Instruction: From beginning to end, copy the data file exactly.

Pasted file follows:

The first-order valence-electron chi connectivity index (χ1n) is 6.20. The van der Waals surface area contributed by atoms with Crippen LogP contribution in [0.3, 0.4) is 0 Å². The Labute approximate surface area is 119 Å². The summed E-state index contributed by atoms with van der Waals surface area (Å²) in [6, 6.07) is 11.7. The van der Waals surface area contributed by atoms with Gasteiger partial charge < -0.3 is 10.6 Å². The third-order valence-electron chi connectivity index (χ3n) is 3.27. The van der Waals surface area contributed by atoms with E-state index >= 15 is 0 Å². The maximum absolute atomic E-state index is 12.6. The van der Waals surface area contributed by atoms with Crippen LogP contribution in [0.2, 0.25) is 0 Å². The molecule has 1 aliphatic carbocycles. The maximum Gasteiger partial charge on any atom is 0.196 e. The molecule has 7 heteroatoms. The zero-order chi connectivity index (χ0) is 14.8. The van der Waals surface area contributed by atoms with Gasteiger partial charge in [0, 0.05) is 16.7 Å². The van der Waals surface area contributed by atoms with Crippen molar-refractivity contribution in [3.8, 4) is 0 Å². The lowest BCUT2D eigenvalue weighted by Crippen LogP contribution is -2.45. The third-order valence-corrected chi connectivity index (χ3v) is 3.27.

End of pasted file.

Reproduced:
The first-order valence-electron chi connectivity index (χ1n) is 6.20. The van der Waals surface area contributed by atoms with Crippen LogP contribution in [0.3, 0.4) is 0 Å². The Labute approximate surface area is 119 Å². The summed E-state index contributed by atoms with van der Waals surface area (Å²) in [6, 6.07) is 11.7. The van der Waals surface area contributed by atoms with Gasteiger partial charge < -0.3 is 10.6 Å². The third-order valence-electron chi connectivity index (χ3n) is 3.27. The van der Waals surface area contributed by atoms with E-state index >= 15 is 0 Å². The maximum absolute atomic E-state index is 12.6. The van der Waals surface area contributed by atoms with Crippen LogP contribution in [0.2, 0.25) is 0 Å². The molecule has 1 aliphatic carbocycles. The maximum Gasteiger partial charge on any atom is 0.196 e. The molecule has 7 heteroatoms. The zero-order chi connectivity index (χ0) is 14.8. The van der Waals surface area contributed by atoms with Gasteiger partial charge in [0, 0.05) is 16.7 Å². The van der Waals surface area contributed by atoms with Crippen molar-refractivity contribution in [3.8, 4) is 0 Å². The lowest BCUT2D eigenvalue weighted by Crippen LogP contribution is -2.45. The third-order valence-corrected chi connectivity index (χ3v) is 3.27.